Durban market spiced with colour

Kwa-Zulu Natal

Durban - The Victoria Street Market’s purple minarets peer through the concrete barrier as you drive into the Durban city centre.

The market stands out among the greys and browns that dot the cityscape – a technicolour coat to the city’s monotone wardrobe.

Tell a friend
Popular MasterChef Australia 2011 finalist Hayden Quinn breezed through Durban in his quest to unearth the diverse culture and cuisine of South Africa. Sanusha Moodley, a vendor at the Victoria Street Spice Market, showed him what makes Durban curry sing before he learnt how to make a traditional bunny chow. Picture: JACQUES NAUDE061210
A riot of colour at the Victoria Street Market courtyard.061210
A spice shop at the Victoria Street Market140808:durban
KERRY Sink (left) and Timony Siebert, of the SA Sustainable Seafood Initiative, with a river snapper, one of several fish being sold illegally
yesterday at the Victoria Street Fish Market in Durban.Ross Burden getting the feel of curry leaves with Sanusha at the Victoria street Spice Market.

In the same way, the market stands out as a meeting point for the local and the exotic.

Bright red curry powders, imported from India, fill the air with the thick scent of heat and flavour.

A curio store displays products from South Africa, Kenya, Botswana, Namibia and Zimbabwe, interspersed along the shop’s walls and tables.

Fabric from the Congo, Nigeria and Gabon line the rails of shops, between traditional South African designs.

The rainbow-coloured signs plonked in the bowls of spices at RA Moodley Curry King & Queen Spices read like tabloid headlines.

A bowl of “JUST LIKE KENTUCKY” spice sits below “SPECIAL CHILLI POWDER” on the bright yellow countertops of the store, while brightly coloured wreaths and garlands hang from the ceiling.

Sanusha Moodley comes to the shop every day after school to help behind the counters.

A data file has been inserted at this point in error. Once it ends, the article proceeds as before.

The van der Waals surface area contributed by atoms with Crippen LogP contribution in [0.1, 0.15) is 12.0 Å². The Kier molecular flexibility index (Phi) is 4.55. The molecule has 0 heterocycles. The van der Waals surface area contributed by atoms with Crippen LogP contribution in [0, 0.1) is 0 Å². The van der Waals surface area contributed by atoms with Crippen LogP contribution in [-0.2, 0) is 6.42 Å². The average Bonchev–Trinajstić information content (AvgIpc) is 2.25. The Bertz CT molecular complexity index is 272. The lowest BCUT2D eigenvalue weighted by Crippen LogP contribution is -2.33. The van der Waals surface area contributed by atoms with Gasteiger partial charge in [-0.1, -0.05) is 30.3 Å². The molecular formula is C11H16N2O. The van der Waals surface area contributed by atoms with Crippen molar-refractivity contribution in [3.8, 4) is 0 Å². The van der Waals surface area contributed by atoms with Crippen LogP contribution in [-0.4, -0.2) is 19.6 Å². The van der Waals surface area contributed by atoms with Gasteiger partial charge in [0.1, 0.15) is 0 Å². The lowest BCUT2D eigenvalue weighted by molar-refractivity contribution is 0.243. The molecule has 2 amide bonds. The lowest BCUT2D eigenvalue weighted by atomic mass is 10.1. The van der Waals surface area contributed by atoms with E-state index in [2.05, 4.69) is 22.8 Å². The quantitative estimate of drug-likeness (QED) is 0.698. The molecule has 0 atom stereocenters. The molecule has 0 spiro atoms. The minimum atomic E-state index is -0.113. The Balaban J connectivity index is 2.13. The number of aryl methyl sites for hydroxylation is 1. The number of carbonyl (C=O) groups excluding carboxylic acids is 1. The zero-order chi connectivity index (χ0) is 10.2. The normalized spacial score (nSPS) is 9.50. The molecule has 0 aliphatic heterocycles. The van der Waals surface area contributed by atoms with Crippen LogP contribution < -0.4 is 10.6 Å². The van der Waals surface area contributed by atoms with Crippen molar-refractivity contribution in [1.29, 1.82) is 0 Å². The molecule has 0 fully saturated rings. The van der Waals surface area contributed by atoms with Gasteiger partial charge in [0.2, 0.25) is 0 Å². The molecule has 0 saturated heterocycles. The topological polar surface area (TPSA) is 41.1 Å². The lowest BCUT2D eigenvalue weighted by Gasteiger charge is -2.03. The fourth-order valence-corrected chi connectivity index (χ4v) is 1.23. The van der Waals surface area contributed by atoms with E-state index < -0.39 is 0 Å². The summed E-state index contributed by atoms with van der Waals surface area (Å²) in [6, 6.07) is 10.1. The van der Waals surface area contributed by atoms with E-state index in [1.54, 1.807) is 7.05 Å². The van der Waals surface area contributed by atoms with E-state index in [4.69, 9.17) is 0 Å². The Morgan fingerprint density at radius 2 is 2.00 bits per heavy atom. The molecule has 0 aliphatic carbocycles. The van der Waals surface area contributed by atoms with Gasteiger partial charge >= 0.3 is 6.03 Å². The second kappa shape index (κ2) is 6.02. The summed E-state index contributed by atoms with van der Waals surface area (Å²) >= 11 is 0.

Despite being a teacher, she chooses to follow family tradition by helping patrons who come looking for just the right curry spice.

“We give people one-on-one advice, and help with recipes for the customers,” Moodley said.

The store has a long history and she is the third generation keeping the family business running.

Their spices, imported from Madagascar and India, overflow from stainless steel bowls, the smells blending into one another as if stirred by the dense air.

Moodley sees plenty of new faces every day, as tourists and locals come to get their spice fix.

The market provides opportunities for personal interactions and Moodley believes that giving advice to those looking for curry tips helps to keep her shop special.

Around the corner, at Kurio King, you’ll find as much African culture as can be crammed into that space.

Owner Yusuf Shabally believes that quality speaks volumes and imports his wares from across southern Africa.

Zulu tribal shields of various shapes and sizes line the walls of the shop between traditional masks, game skins and stone carvings.

The experience also involves bartering about your price, as negotiation forms part of the process.

“It’s a bit of everything mixed, for locals and tourists,” said Shabally.

Elsewhere in the market, tobacco leaves dry on newspaper outside Ugwayi Tobacco House.

Again, aroma is important and while the smell is different to that of the spice stores, it is no less interesting. The fibrous leaves are rich and when dried, crushed and mixed with aloe vera become sniffing tobacco.

For those without the time or the aptitude, snuff can be bought in its ready-to-use form in the shop, where plastic buckets are filled with kilograms of the fine powder.

If clothes are more up your street, venture further into the market to Phambili African Creation.

Solange Bisano sews imported fabrics into dresses and shirts at the back of the shop.

Her sister Esther describes the process, explaining that it takes three days to create the dresses donned by mannequins in the store.

“We get our fabric from Congo, Nigeria, Gabon and from South Africa.

“Then my sister will sew them into these outfits in traditional style,” she said.

Lamule Sbisi and Zama Biyela, deeper in the passages of Victoria Street Market, make beaded necklaces and other attire for traditional Zulu ceremonies.

“In December it’s busy with all of the tourists, and then it’s busy when people come to get outfits for their ceremonies. In our shop we will make the whole outfit, and everything will match,” Biyela said.

The brightly coloured beads are used to decorate everything from clothing to headgear and the traditional Zulu club, or iwisa.

Though the traditions and cultures may differ from shop to shop, colour remains a constant.

From the bright hues to the radiant characters that line the corridors of the market space, there are plenty of things to catch the eye.

l The Victoria Street Market can be found on the corner of Victoria Street and Queen streets. It is open from 8am to 6pm from Monday to Saturday, and 10am to 4pm on Sundays and public holidays. - Philip Wilson, Independent on Saturday

Tell a friend